Molecular and epigenetic markers as promising tools to quantify the effect of occupational exposures and the risk of developing non-communicable diseases

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Luca Ferrari
Sofia Pavanello
Valentina Bollati


Epigenetics, occupational exposures, non-communicable diseases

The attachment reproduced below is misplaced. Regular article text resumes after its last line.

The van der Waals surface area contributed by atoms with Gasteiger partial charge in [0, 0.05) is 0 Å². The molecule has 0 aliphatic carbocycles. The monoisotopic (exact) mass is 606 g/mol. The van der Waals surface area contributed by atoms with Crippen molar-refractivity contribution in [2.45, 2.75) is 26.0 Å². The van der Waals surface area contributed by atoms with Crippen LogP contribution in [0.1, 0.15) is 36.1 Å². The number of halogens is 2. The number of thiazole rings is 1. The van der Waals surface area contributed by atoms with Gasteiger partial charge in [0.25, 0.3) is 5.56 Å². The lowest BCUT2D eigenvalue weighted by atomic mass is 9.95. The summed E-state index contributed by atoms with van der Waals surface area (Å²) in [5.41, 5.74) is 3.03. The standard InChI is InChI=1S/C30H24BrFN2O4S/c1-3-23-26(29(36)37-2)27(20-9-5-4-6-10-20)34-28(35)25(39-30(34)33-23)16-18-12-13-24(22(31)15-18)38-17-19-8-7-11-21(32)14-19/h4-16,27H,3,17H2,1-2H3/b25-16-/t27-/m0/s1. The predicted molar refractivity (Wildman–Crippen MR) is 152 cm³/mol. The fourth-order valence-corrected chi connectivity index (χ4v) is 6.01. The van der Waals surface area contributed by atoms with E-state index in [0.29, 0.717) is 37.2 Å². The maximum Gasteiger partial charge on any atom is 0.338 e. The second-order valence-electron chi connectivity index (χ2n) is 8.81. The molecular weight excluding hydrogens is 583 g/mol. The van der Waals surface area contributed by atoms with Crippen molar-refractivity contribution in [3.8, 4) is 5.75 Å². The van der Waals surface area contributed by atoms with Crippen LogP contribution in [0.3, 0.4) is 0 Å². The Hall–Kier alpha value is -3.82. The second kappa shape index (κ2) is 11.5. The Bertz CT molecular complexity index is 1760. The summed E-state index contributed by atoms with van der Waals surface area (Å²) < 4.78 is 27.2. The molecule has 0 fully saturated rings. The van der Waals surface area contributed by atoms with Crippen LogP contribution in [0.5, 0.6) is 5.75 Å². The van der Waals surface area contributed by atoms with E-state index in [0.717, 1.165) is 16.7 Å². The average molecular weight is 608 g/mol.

Non-communicable diseases (NCDs) are chronic diseases that are by far the leading cause of death in the world. Many occupational hazards, together with social, economic and demographic factors, have been associated to NCDs development. Genetic susceptibility or environmental exposures alone are not usually sufficient to explain the pathogenesis of NCDs, but can be integrated in a more complex scenario that can result in pathological phenotypes. Epigenetics is a crucial component of this scenario, as its changes are related to specific exposures, therefore potentially able to display the effects of environment on the genome, filling the gap between genetic asset and environment in explaining disease development. To date, the most promising biomarkers have been assessed in occupational cohorts as well as in case/control studies and include DNA methylation, histone modifications, microRNA expression, extracellular vesicles, telomere length, and mitochondrial alterations.


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